The tawny crazy ant was first discovered in the United States way back in 1938. This first crazy ant specimen found in the US was collected from Brownsville, Texas, where crazy ant populations are still high in number today. Tawny crazy ants are known by many common names, such as “rasberry crazy ants” and simply “crazy ants”. Crazy ant populations in the US did not become large enough to pose a significant threat until the early 2000s when numerous colonies were found within 27 counties located in southeastern Texas. Since then, the crazy ant has established an invasive presence within every one of the Gulf Coast states. In addition to the many unique and costly forms of damage that these ants inflict within homes, to the ecosystem and to infrastructure, these ants also seem to be resistant to the typical types of bait used to control other invasive ant species, such as red fire ants. All over-the-counter insecticides are worthless against infestations of these ants, and there is currently only one chemical insecticide that has proven effective at controlling crazy ant populations. But this chemical, fipronil, is heavily regulated and its use is strictly limited to areas that are affected by destructive forms of crazy ant activity.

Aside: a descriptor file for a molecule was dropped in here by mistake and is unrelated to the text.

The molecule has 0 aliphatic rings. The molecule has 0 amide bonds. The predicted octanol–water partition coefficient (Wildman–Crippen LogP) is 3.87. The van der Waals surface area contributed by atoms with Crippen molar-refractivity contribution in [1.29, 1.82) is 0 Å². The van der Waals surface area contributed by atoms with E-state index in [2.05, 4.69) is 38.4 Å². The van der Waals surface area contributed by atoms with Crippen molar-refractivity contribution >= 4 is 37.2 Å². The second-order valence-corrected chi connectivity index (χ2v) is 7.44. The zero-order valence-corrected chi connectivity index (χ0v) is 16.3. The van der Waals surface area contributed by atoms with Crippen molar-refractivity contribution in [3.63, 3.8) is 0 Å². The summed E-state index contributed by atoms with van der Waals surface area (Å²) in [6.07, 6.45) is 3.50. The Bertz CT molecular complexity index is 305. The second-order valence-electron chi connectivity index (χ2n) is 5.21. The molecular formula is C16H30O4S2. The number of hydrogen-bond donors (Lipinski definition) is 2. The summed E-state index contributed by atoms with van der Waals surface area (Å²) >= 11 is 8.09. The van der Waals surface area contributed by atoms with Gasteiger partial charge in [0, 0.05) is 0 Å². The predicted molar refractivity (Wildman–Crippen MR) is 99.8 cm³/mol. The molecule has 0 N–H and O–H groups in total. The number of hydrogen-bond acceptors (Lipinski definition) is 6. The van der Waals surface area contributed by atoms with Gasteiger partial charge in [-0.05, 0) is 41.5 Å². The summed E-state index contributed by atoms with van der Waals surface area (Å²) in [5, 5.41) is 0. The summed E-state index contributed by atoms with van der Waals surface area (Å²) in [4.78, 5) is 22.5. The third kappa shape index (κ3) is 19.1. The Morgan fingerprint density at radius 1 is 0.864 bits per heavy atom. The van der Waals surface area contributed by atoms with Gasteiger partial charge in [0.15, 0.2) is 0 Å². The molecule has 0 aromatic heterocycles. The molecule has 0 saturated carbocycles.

Crazy ants have long been causing serious problems within structures such as houses, apartments and buildings within the state of Texas. For example, several years ago in Austin, numerous crazy ant infestations were reported within several homes, businesses and apartments. The crazy ants that had been infesting these structures caused many appliances of all kinds to stop working after the insects made their way into the internal machinery where they damaged wires and caused short circuits that resulted in temporary power loss. Most notable were the scores of air conditioners in Austin that became worthless after swarms consisting of thousands of crazy ants accessed the internal compartments of these air conditioners. Once the ants gained access to the internal wiring within these air conditioners, they caused circuits to short out by using their own bodies to redirect electrical currents. Researchers are not yet in full agreement concerning the reasons for this ant species’ natural attraction to electrical equipment.
Are crazy ants a threat to homes and infrastructure within the area of the country where you reside?